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leach1

[leech]
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verb (used with object)
  1. to dissolve out soluble constituents from (ashes, soil, etc.) by percolation.
  2. to cause (water or other liquid) to percolate through something.
verb (used without object)
  1. (of ashes, soil, etc.) to undergo the action of percolating water.
  2. to percolate, as water.
noun
  1. the act or process of leaching.
  2. a product or solution obtained by leaching; leachate.
  3. the material leached.
  4. a vessel for use in leaching.

Origin of leach1

1425–75; late Middle English leche leachate, infusion, probably Old English *læc(e), *lec(e), akin to leccan to wet, moisten, causative of leak
Related formsleach·a·ble, adjectiveleach·a·bil·i·ty, nounleach·er, nounun·leached, adjective
Dictionary.com Unabridged Based on the Random House Unabridged Dictionary, © Random House, Inc. 2018
British Dictionary definitions for leachability

Leach

noun
  1. Bernard (Howell). 1887–1979, British potter, born in Hong Kong

leach1

verb
  1. to remove or be removed from a substance by a percolating liquid
  2. to lose or cause to lose soluble substances by the action of a percolating liquid
  3. another word for percolate (def. 1), percolate (def. 2)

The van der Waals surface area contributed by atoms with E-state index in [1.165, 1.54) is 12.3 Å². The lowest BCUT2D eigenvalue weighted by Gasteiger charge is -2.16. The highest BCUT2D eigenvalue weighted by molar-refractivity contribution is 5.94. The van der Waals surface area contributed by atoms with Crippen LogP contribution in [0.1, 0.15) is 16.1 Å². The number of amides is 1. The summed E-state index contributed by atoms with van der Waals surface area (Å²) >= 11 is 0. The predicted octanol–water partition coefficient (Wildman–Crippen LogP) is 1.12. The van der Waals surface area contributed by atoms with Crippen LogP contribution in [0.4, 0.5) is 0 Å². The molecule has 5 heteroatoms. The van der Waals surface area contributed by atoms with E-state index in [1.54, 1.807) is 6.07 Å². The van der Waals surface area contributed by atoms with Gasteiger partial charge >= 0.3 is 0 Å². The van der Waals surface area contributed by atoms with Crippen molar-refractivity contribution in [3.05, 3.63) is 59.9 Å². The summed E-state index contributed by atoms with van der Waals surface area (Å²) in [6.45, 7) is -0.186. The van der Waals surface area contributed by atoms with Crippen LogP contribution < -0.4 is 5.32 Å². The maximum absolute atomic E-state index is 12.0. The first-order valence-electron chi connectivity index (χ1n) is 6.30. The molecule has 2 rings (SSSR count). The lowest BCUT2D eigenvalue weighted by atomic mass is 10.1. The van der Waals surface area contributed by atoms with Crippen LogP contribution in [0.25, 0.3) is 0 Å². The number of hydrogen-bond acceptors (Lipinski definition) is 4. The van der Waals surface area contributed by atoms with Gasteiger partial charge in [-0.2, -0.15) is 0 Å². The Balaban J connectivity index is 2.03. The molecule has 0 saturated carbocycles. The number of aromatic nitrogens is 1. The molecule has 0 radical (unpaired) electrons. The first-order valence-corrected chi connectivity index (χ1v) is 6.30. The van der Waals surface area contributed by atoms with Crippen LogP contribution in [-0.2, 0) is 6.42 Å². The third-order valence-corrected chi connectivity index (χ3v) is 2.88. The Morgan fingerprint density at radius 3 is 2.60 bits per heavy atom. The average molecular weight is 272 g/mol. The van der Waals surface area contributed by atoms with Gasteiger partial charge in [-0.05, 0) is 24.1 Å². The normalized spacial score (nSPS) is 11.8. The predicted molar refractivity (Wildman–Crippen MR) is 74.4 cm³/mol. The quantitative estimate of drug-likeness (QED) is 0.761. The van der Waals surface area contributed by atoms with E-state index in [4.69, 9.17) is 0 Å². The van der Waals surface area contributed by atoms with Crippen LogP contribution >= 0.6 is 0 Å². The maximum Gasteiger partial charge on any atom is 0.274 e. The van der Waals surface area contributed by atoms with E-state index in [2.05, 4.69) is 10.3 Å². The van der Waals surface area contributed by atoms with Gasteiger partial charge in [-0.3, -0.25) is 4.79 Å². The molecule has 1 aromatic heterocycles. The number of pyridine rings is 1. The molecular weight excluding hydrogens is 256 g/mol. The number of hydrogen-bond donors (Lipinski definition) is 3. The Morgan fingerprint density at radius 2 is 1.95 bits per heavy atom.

noun
  1. the act or process of leaching
  2. a substance that is leached or the constituents removed by leaching
  3. a porous vessel for leaching
Derived Formsleacher, noun

Word Origin

C17: variant of obsolete letch to wet, perhaps from Old English leccan to water; related to leak

leach2

noun
  1. a variant spelling of leech 2
Collins English Dictionary - Complete & Unabridged 2012 Digital Edition © William Collins Sons & Co. Ltd. 1979, 1986 © HarperCollins Publishers 1998, 2000, 2003, 2005, 2006, 2007, 2009, 2012

Word Origin and History for leachability

leach

v.

Old English leccan "to moisten, water, wet, irrigate," (see leak). The word disappears, then re-emerges late 18c. in a technological sense in reference to percolating liquids. Related: Leached; leaching.

Online Etymology Dictionary, © 2010 Douglas Harper